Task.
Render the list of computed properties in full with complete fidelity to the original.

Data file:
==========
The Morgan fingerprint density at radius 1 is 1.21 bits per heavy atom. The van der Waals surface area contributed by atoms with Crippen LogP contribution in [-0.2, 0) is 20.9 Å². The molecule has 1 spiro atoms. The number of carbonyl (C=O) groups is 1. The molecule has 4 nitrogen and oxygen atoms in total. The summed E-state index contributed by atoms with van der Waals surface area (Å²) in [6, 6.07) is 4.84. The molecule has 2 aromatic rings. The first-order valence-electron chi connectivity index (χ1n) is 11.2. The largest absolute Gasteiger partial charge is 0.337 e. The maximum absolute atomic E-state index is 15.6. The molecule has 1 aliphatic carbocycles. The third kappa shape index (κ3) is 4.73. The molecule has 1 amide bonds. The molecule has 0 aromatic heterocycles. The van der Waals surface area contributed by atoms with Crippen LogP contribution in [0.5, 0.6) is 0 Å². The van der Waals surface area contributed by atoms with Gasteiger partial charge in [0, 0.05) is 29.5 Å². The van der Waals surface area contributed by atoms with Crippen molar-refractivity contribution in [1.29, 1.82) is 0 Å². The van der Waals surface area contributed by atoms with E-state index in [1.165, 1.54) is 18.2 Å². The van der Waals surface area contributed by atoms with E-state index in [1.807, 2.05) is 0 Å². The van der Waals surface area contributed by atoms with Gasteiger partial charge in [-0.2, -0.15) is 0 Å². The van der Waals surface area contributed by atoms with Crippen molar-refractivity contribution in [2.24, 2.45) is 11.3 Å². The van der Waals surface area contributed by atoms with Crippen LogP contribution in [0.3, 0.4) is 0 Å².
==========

The Morgan fingerprint density at radius 1 is 1.21 bits per heavy atom. The van der Waals surface area contributed by atoms with Crippen LogP contribution in [-0.2, 0) is 20.9 Å². The molecule has 1 spiro atoms. The number of carbonyl (C=O) groups is 1. The molecule has 4 nitrogen and oxygen atoms in total. The summed E-state index contributed by atoms with van der Waals surface area (Å²) in [6, 6.07) is 4.84. The molecule has 2 aromatic rings. The first-order valence-electron chi connectivity index (χ1n) is 11.2. The largest absolute Gasteiger partial charge is 0.337 e. The maximum absolute atomic E-state index is 15.6. The molecule has 1 aliphatic carbocycles. The third kappa shape index (κ3) is 4.73. The molecule has 1 amide bonds. The molecule has 0 aromatic heterocycles. The van der Waals surface area contributed by atoms with Crippen LogP contribution in [0.5, 0.6) is 0 Å². The van der Waals surface area contributed by atoms with Gasteiger partial charge in [0, 0.05) is 29.5 Å². The van der Waals surface area contributed by atoms with Crippen molar-refractivity contribution in [1.29, 1.82) is 0 Å². The van der Waals surface area contributed by atoms with E-state index in [1.165, 1.54) is 18.2 Å². The van der Waals surface area contributed by atoms with E-state index in [1.807, 2.05) is 0 Å². The van der Waals surface area contributed by atoms with Gasteiger partial charge in [-0.2, -0.15) is 0 Å². The van der Waals surface area contributed by atoms with Crippen molar-refractivity contribution in [2.24, 2.45) is 11.3 Å². The van der Waals surface area contributed by atoms with Crippen LogP contribution in [0.3, 0.4) is 0 Å².